73 So. 2d 415

KESSLER et al.
Thomas Corp. et al.

Supreme Court of Florida, Division A

June 25, 1954

Arnold I. Scher, Miami Beach, for appellants.

Dixon, DeJarnette & Bradford, Miami, for Thomas Corp.

Blackwell, Walker & Gray, Miami, for Nathan Sacks.

Mathews, Justice, Roberts, C.J., and Terrell and Sebring, JJ., concur.

MATHEWS, Justice.

This is an appeal from two summary judgments entered in the Circuit Court of Dade County in favor of the defendants in a personal injury action.

The defendant, Sacks, was the lessee of an unenclosed outdoor lunch-counter concession which is a part of an area that includes a swimming pool, beach, cabanas and other facilities incidental to a place for swimming and bathing purposes. The cabanas are patronized by patrons and bathers going to and from the swimming pool and the beach in wet bathing suits and in their bare feet. Thomas Corporation was the owner and lessor of the property. The lunch-counter concession was maintained, used and operated for the benefit of those enjoying the other facilities and also to enable them to obtain a "bite to eat" or something to drink without going into a hotel to change bathing suits for clothes and to cover bare feet with shoes in order to eat in a hotel dining room. The plaintiff had used the particular cabana in question, the swimming pool and the beach and the lunch counter for a period of two years. She knew the place was there, she knew the use for which it was put and she knew, or should have known, that such use would cause the floor of the lunch-counter concession to become wet.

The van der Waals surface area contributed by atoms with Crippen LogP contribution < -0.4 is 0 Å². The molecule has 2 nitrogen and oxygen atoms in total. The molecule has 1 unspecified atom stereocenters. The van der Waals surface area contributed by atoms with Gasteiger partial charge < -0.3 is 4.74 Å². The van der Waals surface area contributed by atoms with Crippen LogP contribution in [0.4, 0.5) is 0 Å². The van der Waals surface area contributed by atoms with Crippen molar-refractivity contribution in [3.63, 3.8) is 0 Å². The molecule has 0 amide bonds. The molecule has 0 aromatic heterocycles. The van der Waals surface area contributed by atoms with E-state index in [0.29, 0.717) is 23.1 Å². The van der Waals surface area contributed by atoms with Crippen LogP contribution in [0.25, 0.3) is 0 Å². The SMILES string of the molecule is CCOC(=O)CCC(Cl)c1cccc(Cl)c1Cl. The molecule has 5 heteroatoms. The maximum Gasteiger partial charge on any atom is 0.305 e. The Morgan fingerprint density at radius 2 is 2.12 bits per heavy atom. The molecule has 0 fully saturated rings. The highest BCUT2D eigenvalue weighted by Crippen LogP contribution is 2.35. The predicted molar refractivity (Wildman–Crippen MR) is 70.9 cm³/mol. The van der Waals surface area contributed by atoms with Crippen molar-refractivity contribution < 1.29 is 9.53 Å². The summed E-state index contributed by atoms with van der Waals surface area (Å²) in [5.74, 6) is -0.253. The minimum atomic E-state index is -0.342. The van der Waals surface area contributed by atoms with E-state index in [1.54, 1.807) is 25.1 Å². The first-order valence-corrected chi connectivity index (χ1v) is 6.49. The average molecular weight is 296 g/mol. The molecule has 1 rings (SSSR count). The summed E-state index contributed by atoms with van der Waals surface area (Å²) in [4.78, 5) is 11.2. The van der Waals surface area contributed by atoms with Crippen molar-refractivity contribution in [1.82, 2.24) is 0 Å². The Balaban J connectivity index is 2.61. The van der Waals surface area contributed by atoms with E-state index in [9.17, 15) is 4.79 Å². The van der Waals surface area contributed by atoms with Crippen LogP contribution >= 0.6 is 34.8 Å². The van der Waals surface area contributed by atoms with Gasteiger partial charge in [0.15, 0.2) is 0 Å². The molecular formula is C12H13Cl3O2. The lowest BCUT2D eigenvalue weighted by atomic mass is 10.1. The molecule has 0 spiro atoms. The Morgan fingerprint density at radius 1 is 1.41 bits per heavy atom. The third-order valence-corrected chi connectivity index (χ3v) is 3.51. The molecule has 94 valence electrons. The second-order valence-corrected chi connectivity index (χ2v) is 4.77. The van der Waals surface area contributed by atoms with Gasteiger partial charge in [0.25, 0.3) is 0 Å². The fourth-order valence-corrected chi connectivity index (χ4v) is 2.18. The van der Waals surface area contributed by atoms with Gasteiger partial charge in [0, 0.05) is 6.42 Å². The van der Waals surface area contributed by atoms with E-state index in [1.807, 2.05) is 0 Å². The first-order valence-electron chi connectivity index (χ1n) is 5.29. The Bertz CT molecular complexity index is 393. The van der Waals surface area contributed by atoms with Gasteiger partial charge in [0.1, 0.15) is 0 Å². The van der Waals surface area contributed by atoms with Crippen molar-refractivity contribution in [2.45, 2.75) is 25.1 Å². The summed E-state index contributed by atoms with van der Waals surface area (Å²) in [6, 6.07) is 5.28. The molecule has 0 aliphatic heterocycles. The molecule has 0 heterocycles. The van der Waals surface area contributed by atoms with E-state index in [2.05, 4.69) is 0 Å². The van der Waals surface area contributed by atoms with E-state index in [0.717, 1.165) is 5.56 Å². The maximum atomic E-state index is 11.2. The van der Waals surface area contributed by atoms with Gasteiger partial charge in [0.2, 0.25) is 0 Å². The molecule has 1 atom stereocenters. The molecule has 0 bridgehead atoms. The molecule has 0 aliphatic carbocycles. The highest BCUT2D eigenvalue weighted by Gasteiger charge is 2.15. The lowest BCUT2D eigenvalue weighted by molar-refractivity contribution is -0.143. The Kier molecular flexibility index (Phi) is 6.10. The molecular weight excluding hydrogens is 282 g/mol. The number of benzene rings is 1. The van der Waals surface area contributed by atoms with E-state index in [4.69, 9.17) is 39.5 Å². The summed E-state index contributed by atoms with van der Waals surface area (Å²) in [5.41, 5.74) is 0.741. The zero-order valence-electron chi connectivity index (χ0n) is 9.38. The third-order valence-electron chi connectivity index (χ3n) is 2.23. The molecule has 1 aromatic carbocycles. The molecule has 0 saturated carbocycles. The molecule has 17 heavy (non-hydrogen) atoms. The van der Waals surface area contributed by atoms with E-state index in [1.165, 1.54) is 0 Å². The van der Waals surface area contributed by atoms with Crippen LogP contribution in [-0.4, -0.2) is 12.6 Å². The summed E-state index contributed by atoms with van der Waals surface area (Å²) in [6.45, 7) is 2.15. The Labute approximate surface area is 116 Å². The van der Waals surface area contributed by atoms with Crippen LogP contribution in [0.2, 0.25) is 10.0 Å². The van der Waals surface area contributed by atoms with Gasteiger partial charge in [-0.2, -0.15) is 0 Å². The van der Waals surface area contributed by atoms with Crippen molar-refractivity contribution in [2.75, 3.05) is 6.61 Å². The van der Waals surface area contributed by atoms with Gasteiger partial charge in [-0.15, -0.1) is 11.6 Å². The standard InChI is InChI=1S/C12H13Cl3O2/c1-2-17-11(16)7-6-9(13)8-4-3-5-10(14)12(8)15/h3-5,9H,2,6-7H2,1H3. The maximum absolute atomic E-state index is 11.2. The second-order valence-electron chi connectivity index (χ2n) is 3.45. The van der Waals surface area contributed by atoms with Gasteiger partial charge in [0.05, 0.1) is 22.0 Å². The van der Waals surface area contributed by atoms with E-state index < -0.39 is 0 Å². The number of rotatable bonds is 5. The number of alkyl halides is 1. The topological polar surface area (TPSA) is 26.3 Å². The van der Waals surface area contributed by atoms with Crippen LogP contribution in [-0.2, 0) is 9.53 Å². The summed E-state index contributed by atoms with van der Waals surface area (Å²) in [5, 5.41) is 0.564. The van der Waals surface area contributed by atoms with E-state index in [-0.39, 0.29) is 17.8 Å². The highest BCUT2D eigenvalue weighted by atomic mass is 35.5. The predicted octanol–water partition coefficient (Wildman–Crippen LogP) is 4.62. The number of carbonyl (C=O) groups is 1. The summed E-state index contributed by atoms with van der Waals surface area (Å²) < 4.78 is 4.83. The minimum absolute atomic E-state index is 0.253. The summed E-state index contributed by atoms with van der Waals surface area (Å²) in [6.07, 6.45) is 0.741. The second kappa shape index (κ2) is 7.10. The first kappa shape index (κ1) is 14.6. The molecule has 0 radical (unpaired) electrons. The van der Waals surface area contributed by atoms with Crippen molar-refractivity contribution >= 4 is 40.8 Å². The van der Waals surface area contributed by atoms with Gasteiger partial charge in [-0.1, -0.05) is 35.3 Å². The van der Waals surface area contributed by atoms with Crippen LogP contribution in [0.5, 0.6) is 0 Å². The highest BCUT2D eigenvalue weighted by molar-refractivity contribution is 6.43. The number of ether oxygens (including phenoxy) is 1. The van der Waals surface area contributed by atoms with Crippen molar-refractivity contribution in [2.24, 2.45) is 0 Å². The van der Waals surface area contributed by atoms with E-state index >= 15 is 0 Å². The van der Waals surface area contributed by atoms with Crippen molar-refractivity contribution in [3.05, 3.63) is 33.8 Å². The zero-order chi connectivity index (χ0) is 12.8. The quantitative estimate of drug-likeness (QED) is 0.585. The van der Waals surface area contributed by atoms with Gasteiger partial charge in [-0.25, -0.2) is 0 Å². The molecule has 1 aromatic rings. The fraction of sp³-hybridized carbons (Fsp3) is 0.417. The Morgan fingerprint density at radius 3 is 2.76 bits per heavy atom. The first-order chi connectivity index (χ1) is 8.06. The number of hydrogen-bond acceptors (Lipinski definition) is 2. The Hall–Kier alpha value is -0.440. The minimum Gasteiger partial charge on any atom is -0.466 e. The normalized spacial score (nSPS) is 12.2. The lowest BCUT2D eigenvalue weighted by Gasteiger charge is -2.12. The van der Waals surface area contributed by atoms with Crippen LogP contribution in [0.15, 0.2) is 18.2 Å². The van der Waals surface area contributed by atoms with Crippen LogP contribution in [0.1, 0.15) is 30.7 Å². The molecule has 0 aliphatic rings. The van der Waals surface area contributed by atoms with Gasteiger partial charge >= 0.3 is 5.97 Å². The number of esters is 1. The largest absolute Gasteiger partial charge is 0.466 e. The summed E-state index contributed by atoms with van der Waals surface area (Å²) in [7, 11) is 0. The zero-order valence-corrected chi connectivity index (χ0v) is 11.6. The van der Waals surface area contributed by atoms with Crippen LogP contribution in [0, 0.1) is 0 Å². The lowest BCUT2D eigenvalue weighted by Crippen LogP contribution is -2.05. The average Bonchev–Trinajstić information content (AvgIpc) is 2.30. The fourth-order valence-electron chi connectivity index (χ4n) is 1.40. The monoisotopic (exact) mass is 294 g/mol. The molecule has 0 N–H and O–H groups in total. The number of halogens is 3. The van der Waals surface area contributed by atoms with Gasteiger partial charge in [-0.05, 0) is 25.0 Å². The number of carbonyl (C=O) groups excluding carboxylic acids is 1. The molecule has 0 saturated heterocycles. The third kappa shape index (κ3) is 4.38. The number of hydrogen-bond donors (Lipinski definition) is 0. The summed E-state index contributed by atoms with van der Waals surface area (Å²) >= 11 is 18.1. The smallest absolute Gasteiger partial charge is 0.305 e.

It is alleged that the lunch-counter floor was made of somewhat slippery material and that it was more slippery when it was wet. The plaintiff was required to walk down two or three steps in order to get to the slippery floor of the covered lunch-counter concession. On this occasion as she reached the lunch-counter and touched the slippery, wet floor with her bare feet, she slipped and fell and claims damages for her injuries.

The above and foregoing facts were uncontradicted.

The lower court found there was no genuine issue as to any material fact and entered judgments for the defendants. This case is controlled by our opinion in the case of Andrews v. Narber, Fla., 59 So.2d 869.